It doesn’t matter how well qualified or comprehensively experienced, or well-rehearsed you are; if your body language on interview is all wrong, your interviewer won’t like you. Studies suggest that up to 93% of communication is non-verbal, and we all make constant rapid unconscious judgements about people we’re talking to, and this is particularly obvious for those that are lying about achievements on their CV.
The reality is, as all experienced interviewers know, that most people are terrible liars, and that when you probe a little around those obviously fabricated areas, they descend rapidly into panic and incompetence. This is one of the excellent reasons why it is always best to tell the truth; it will immediately help your confidence, with a positive knock-on effect on your body language.
Thirty years ago, a psychologist called Albert Mehrabian released a study that suggested that the content of what you say only counts for 7% of your personal credibility. According to his research, the tone of your voice accounts for 38%, and then visual clues including facial expressions, gestures and pupil dilation make up a huge 55% of your credibility rating.
Of course much of this is beyond our control. Mehrabian suggested that we each have a ‘vocabulary’ of around 138,000 non-verbal and visual cues, with basic control of a mere 200 or so. And even then, we can only have much control over them about 20% of the time.
This issue is exacerbated for more intelligent people, who often have a deeper focus on their internal trains of thought, meaning their non-verbal cues are even more noticeable to the average interviewer.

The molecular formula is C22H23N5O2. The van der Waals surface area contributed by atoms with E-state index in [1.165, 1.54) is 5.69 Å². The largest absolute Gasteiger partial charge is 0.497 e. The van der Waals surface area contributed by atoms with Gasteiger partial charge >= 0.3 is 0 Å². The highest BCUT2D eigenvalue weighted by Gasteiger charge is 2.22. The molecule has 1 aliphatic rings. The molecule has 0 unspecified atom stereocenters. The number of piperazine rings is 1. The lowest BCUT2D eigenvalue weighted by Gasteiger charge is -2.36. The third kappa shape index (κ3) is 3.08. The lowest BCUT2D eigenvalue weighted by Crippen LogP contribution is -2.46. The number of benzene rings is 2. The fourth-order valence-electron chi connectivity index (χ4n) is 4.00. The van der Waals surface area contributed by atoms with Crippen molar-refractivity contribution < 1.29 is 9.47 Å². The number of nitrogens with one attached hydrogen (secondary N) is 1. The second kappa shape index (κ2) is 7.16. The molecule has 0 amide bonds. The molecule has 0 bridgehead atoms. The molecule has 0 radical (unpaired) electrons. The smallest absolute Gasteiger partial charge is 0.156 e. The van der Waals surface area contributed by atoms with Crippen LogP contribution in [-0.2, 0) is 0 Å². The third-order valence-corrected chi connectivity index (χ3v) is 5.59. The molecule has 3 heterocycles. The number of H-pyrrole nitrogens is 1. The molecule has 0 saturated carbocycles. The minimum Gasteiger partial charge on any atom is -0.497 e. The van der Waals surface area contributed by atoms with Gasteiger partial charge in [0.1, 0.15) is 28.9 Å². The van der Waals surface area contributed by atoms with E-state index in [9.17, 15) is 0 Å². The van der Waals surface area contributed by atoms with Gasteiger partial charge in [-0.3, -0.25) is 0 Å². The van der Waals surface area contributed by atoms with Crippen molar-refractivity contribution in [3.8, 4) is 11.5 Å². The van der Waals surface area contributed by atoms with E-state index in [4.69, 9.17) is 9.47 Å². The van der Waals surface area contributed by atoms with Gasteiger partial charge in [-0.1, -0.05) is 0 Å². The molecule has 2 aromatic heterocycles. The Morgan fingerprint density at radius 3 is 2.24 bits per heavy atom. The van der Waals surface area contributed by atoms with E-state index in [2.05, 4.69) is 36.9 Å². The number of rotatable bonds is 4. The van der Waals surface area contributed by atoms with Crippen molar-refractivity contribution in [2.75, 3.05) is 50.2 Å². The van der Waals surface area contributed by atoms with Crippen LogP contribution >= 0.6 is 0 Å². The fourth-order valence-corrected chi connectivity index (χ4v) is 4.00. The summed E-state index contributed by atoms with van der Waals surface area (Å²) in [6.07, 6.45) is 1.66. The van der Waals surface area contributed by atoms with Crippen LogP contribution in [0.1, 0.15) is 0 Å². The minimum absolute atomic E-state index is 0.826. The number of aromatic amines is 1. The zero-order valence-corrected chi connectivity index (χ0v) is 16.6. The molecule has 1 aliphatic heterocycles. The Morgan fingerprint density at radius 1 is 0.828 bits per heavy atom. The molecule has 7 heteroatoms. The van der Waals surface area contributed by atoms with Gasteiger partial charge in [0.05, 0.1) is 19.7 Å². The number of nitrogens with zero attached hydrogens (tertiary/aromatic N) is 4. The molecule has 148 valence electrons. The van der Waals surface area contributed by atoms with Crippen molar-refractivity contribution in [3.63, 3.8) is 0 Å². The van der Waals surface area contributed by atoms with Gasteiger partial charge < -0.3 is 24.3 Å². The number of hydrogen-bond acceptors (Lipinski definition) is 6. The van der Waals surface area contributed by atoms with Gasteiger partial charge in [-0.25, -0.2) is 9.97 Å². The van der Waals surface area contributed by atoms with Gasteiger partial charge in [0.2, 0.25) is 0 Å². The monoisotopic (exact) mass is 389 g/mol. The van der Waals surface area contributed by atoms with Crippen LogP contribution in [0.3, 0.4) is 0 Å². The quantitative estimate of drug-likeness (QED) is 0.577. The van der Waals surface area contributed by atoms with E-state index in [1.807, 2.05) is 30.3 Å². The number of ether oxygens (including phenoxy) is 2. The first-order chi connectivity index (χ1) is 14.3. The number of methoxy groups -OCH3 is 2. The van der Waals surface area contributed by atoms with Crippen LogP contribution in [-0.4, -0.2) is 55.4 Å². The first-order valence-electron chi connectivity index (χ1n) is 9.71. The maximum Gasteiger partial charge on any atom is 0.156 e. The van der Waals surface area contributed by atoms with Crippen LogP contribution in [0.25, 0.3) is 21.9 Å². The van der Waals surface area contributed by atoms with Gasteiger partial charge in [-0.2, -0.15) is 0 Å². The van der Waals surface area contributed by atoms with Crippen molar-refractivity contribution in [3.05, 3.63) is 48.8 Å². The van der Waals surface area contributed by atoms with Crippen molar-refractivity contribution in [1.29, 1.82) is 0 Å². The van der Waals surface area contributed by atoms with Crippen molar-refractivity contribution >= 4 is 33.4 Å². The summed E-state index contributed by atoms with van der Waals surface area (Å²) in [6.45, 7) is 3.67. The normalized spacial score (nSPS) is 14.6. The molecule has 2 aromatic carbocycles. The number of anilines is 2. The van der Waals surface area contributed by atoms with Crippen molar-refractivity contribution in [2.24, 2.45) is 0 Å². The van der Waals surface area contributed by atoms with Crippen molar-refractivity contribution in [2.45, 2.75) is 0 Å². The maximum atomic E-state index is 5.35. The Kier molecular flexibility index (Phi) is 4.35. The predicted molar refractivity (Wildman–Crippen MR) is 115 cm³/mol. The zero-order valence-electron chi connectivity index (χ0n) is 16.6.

What, then, is the best way to use this information to approach interviews? Given how difficult these areas are to control, is there any point even trying? Actually, it is. It’s more than possible to train your body to behave in different ways. A great first step is to hire one of City CV’s Executive Coaches, who can guide you through the process. But if you prefer to do it yourself, here are some tips:
- Most of us have no idea how we come across in interview; it’s why your voice always sounds like a stranger when you hear it played back to you. Without deliberate intervention, we have no idea about facial expressions, common expressions, tics, tone of voice or posture. So practice your interview questions in front of a mirror or, better, get a video camera, even if it’s only on your phone. Then force yourself to watch it, rinse and repeat. It’s painful but effective.
- Ask for feedback. A City CV interview coach would be perfect, but if you have to, make do with friends. If you have someone who is a practiced interviewer, choose them, they will very likely be able to give you excellent feedback.
- Don’t sit on a deep sofa while waiting for your interview to begin. You don’t want your interviewer’s first impression of you to be struggling to get up from a low position. Pick a seat from which it is easy to rise.
- When in interview, focus on your posture. Be open, relaxed and comfortable. Sit up straight and lean slightly forwards in order to project the impression of concentration and alert attention. Wear smart, professional clothes that mean you can breathe.
- Bear in mind the mnemonic ROLE, which stands for relaxed, open, leaning and eye contact.
- Don’t fidget! Be natural, but don’t pick at your fingernails or jiggle your legs. Some people advise fidgety types to sit on their hands, but frankly this just looks worse. Breathing deeply can help you to stay calm.
If you need help with body language, interview techniques or any kind of preparation for future interviews, City CV can help. With a talented team of professional CV writers and interview coaches encompassing over 100 years of collective experience, across a wide range of sectors, we will create bespoke interview sessions for you. To find out how we can increase your chances of interview success, call us on +44 20 7100 6656 or send an email to firstname.lastname@example.org.
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